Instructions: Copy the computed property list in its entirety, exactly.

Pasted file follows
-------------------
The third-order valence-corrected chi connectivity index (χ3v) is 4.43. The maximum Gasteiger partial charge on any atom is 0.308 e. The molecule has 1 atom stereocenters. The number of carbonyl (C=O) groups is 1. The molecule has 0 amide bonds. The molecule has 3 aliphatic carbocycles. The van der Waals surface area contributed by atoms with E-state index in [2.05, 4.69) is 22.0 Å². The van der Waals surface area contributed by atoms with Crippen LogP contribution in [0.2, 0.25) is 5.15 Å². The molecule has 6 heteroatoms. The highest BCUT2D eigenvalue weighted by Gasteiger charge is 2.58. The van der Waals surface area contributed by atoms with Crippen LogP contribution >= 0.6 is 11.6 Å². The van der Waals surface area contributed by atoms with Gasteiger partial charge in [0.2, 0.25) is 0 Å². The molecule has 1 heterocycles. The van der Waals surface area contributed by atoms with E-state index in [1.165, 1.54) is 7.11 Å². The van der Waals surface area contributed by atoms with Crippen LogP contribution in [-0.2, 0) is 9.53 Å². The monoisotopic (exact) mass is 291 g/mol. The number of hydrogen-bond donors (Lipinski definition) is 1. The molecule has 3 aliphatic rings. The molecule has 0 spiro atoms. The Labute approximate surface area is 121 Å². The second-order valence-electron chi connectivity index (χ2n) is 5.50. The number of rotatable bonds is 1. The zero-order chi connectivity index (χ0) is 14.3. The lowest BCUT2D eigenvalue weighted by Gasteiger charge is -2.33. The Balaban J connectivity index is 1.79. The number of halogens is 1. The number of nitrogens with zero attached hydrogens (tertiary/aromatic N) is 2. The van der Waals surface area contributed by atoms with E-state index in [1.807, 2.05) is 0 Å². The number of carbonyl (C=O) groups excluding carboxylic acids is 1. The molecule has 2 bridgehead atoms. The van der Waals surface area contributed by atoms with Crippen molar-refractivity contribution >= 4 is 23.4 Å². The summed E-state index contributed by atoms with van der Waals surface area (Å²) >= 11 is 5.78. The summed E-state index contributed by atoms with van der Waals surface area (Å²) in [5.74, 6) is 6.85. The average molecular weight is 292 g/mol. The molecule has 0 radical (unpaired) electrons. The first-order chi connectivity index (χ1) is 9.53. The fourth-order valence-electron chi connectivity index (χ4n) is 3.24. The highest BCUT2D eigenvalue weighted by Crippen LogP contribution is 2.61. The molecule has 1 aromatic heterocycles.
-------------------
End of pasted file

The third-order valence-corrected chi connectivity index (χ3v) is 4.43. The maximum Gasteiger partial charge on any atom is 0.308 e. The molecule has 1 atom stereocenters. The number of carbonyl (C=O) groups is 1. The molecule has 0 amide bonds. The molecule has 3 aliphatic carbocycles. The van der Waals surface area contributed by atoms with E-state index in [2.05, 4.69) is 22.0 Å². The van der Waals surface area contributed by atoms with Crippen LogP contribution in [0.2, 0.25) is 5.15 Å². The molecule has 6 heteroatoms. The highest BCUT2D eigenvalue weighted by Gasteiger charge is 2.58. The van der Waals surface area contributed by atoms with Crippen LogP contribution >= 0.6 is 11.6 Å². The van der Waals surface area contributed by atoms with Gasteiger partial charge in [0.2, 0.25) is 0 Å². The molecule has 1 heterocycles. The van der Waals surface area contributed by atoms with E-state index in [1.165, 1.54) is 7.11 Å². The van der Waals surface area contributed by atoms with Crippen LogP contribution in [-0.2, 0) is 9.53 Å². The monoisotopic (exact) mass is 291 g/mol. The number of hydrogen-bond donors (Lipinski definition) is 1. The molecule has 3 aliphatic rings. The molecule has 0 spiro atoms. The Labute approximate surface area is 121 Å². The second-order valence-electron chi connectivity index (χ2n) is 5.50. The number of rotatable bonds is 1. The zero-order chi connectivity index (χ0) is 14.3. The lowest BCUT2D eigenvalue weighted by Gasteiger charge is -2.33. The Balaban J connectivity index is 1.79. The number of halogens is 1. The number of nitrogens with zero attached hydrogens (tertiary/aromatic N) is 2. The van der Waals surface area contributed by atoms with E-state index in [1.807, 2.05) is 0 Å². The number of carbonyl (C=O) groups excluding carboxylic acids is 1. The molecule has 2 bridgehead atoms. The van der Waals surface area contributed by atoms with Crippen molar-refractivity contribution >= 4 is 23.4 Å². The summed E-state index contributed by atoms with van der Waals surface area (Å²) >= 11 is 5.78. The summed E-state index contributed by atoms with van der Waals surface area (Å²) in [5.74, 6) is 6.85. The average molecular weight is 292 g/mol. The molecule has 0 radical (unpaired) electrons. The first-order chi connectivity index (χ1) is 9.53. The fourth-order valence-electron chi connectivity index (χ4n) is 3.24. The highest BCUT2D eigenvalue weighted by Crippen LogP contribution is 2.61. The molecule has 1 aromatic heterocycles.